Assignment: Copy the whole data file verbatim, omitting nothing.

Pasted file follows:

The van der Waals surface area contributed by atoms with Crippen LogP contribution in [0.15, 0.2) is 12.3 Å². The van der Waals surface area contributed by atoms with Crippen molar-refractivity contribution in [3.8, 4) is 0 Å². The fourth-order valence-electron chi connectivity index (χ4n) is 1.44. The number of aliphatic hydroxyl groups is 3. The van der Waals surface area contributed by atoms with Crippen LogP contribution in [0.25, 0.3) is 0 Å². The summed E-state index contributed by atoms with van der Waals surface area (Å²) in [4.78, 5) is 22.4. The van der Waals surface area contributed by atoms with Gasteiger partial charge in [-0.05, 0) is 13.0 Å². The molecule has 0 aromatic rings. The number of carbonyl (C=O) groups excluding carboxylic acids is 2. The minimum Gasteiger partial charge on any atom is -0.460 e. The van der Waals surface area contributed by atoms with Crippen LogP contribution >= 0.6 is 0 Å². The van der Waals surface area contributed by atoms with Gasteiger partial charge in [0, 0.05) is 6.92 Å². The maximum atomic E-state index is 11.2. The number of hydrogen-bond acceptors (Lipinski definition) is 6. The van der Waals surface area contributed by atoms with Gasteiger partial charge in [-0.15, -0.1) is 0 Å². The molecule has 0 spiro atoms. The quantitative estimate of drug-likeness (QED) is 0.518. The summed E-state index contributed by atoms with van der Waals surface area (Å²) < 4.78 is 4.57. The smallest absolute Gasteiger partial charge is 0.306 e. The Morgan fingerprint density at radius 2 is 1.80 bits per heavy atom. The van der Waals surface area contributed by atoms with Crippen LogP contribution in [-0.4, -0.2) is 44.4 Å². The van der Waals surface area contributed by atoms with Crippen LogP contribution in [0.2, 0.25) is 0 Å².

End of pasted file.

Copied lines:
The van der Waals surface area contributed by atoms with Crippen LogP contribution in [0.15, 0.2) is 12.3 Å². The van der Waals surface area contributed by atoms with Crippen molar-refractivity contribution in [3.8, 4) is 0 Å². The fourth-order valence-electron chi connectivity index (χ4n) is 1.44. The number of aliphatic hydroxyl groups is 3. The van der Waals surface area contributed by atoms with Crippen LogP contribution in [0.25, 0.3) is 0 Å². The summed E-state index contributed by atoms with van der Waals surface area (Å²) in [4.78, 5) is 22.4. The van der Waals surface area contributed by atoms with Gasteiger partial charge in [-0.05, 0) is 13.0 Å². The molecule has 0 aromatic rings. The number of carbonyl (C=O) groups excluding carboxylic acids is 2. The minimum Gasteiger partial charge on any atom is -0.460 e. The van der Waals surface area contributed by atoms with Crippen LogP contribution >= 0.6 is 0 Å². The van der Waals surface area contributed by atoms with Gasteiger partial charge in [0, 0.05) is 6.92 Å². The maximum atomic E-state index is 11.2. The number of hydrogen-bond acceptors (Lipinski definition) is 6. The van der Waals surface area contributed by atoms with Gasteiger partial charge in [-0.15, -0.1) is 0 Å². The molecule has 0 spiro atoms. The quantitative estimate of drug-likeness (QED) is 0.518. The summed E-state index contributed by atoms with van der Waals surface area (Å²) < 4.78 is 4.57. The smallest absolute Gasteiger partial charge is 0.306 e. The Morgan fingerprint density at radius 2 is 1.80 bits per heavy atom. The van der Waals surface area contributed by atoms with Crippen LogP contribution in [-0.4, -0.2) is 44.4 Å². The van der Waals surface area contributed by atoms with Crippen LogP contribution in [0.2, 0.25) is 0 Å².